Dissolved air flotation units are generally designed on the basis of two parameters: the mA/mS ratio of the air mass to the solid mass in reaction, and the contact time between the gas phase and the solid phase. The insufficiency of this approach, which neglects energy dissipation, is demonstrated.
Five units, the efficiencies of which were quantified by turbidimetry, were operated with a bentonite suspension previously flocculated with WAC or ferric chloride. Batch flotator 1 was a commercial unit designed to evaluate flotation feasibility (Fig.1). Flotators 2 and 3 were used to establish flotation efficiency as a function of the mA/mS ratio in continuous operation (Figs. 2 and 3). The influence of contact time was determined with batch flotator 4 (Fig. 4). Continuous flotators 3 and 5 were identical rectangular reactors but the latter was designed to allow the injection of pressurized water through five different points (Fig. 3).
Turbidity abatement increases as a function of mA/mS, reaching a plateau, the curve having a classical sigmoidal shape in batch or in continuous operation (Fig. 5). However the important air requirement (mA/mS=1) to attain 70% abatement would hamper industrial applications. The contact time is the residence time of the gas phase through a batch cell or the residence time of the solid phase through a continuous flotator. Its influence is displayed in Fig. 6 where a sigmoidal curve shows that a 100 second contact time is required to reach a significant abatement even with a low mA/mS of 0.1. However, flotator 3 operated with a 108 second contact time and 0.1 mA/mS ratio afforded only 40% abatement (Fig. 7). Efficiency is not therefore determined by the two classical parameters only but also by energy dissipation. The energetic conditions can be quantified by velocity gradient measurements, of classical use in flocculation; this parameter is 3100 s-¹ in flotator 3 and between 590 and 1670 s-¹ in flotator 4.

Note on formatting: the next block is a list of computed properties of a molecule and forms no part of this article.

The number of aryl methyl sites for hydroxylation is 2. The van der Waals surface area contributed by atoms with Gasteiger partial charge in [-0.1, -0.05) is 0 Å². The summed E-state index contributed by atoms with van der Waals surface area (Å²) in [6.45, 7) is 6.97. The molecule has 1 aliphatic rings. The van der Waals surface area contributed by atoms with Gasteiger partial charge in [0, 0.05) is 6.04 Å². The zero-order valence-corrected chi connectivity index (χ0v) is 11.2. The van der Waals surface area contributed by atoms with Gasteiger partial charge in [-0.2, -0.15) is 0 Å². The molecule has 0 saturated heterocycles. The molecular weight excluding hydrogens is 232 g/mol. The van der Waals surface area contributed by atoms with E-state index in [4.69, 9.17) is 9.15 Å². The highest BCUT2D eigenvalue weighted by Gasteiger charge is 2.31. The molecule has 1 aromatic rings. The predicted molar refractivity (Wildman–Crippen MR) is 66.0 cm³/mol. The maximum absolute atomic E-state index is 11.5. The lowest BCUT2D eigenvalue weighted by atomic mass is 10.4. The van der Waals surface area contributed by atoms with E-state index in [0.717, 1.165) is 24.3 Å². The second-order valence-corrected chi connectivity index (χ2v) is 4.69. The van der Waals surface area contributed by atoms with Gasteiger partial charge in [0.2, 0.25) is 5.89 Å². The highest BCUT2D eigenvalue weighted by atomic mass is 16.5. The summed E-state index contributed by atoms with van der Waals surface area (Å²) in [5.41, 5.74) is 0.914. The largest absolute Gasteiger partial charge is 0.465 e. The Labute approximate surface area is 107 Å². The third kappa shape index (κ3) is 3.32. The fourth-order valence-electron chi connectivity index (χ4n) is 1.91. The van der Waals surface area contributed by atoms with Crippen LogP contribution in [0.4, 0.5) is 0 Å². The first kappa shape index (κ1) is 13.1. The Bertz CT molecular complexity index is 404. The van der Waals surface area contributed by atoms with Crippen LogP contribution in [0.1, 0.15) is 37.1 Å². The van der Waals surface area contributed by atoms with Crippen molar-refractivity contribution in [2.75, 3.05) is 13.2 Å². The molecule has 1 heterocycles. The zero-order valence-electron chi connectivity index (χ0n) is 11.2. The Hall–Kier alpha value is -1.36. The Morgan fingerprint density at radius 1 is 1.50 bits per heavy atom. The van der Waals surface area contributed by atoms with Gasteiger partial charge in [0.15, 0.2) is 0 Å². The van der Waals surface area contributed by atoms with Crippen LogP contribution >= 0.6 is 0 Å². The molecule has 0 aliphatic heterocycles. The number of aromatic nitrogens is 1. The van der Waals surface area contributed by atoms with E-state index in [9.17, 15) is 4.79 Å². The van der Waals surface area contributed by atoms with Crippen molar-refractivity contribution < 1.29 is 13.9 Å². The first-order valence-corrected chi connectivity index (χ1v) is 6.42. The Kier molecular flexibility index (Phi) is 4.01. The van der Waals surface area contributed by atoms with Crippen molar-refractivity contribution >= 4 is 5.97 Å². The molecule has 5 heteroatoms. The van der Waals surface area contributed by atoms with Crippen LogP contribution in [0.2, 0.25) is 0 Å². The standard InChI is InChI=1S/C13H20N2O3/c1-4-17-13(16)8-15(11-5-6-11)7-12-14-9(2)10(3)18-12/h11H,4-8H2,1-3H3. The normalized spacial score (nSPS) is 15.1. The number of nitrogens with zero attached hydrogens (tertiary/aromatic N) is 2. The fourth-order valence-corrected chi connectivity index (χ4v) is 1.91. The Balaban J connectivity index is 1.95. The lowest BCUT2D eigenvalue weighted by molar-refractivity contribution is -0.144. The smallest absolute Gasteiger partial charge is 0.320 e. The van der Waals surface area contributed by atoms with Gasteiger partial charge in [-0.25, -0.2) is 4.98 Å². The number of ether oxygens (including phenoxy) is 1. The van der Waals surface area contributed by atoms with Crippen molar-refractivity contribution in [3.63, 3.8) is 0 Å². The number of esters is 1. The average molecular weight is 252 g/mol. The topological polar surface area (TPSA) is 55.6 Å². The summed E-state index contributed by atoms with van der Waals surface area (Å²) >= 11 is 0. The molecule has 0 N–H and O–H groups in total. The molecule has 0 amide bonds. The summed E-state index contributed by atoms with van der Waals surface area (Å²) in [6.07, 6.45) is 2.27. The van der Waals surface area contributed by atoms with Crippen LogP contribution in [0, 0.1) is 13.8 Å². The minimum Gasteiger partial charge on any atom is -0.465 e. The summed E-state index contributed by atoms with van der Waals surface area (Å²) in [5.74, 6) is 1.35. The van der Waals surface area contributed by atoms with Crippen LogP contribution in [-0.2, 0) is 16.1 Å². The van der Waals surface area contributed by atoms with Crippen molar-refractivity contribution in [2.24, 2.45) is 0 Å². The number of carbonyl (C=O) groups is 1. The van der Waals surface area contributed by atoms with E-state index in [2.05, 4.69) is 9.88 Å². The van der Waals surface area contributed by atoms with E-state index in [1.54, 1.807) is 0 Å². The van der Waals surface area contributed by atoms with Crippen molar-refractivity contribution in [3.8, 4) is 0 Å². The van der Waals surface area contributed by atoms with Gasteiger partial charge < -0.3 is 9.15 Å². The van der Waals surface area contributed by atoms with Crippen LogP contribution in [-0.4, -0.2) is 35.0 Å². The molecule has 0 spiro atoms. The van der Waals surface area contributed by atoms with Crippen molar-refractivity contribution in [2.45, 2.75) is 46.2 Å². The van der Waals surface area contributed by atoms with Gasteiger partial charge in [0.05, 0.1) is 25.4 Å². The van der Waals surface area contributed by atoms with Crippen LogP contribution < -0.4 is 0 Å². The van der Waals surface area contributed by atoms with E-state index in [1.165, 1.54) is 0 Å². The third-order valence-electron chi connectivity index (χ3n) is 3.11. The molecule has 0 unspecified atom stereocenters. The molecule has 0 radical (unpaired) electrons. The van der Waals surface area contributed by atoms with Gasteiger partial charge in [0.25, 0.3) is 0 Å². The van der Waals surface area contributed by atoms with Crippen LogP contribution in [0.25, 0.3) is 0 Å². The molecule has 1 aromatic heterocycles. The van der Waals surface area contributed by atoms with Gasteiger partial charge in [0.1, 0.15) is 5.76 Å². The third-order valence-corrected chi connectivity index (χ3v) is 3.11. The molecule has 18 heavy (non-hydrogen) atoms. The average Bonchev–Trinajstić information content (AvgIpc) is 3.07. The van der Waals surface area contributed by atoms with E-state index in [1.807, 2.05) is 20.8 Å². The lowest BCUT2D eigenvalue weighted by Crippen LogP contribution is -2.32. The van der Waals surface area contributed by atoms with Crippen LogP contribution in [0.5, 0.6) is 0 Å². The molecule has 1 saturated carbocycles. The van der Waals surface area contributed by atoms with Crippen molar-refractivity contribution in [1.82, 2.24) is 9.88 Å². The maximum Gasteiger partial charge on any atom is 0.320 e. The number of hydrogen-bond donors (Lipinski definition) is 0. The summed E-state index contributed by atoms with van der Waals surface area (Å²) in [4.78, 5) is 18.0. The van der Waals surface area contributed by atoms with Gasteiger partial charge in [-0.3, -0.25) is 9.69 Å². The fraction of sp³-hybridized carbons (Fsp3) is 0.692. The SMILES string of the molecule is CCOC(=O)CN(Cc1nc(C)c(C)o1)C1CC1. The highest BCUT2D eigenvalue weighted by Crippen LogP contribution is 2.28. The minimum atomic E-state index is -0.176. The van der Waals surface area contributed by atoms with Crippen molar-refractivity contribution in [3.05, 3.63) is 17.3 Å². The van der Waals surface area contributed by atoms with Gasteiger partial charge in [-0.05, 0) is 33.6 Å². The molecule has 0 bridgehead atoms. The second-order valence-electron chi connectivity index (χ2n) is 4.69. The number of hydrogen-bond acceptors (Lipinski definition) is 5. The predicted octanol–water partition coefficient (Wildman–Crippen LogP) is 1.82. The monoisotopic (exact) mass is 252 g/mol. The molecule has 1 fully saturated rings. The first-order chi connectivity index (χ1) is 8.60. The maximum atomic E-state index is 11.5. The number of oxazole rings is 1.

Flotation kinetics are classically considered first-order with respect to the particle concentration (Eqn. 3). In fact there is an analogy between flotation and flocculation which allows one to extend the well-known flocculation kinetics (Eqn. 4) to the flotation process (Eqn. 5). The steadiness of the bubble concentration permits the derivation of Eqn. 6, which enables one to calculate the efficiency of a batch or a plug-flow reactor as a function of the Camp number Gt (Eqn. 9). In fact there is an optimum range of velocity gradients between 3000 and 4000 s-¹ and an optimum range of Camp number between 105 and 106 (Fig. 9). The difference with the range currently observed in flocculation could be explained by the contact efficiencies in each process and by the probable existence of two ranges of optimal conditions. The model accuracy can be verified and the rate constant calculated (Figs. 8 and 10). This approach should be extended by testing particles exhibiting different degrees of hydrophobicity.
Flotation, flocculation, energy dissipation, kinetics.
F Gallinari, Génie des Procédés-Traitement des Eaux, Université de Montpellier II, CC24, 34095 Montpellier Cedex 5, FRANCE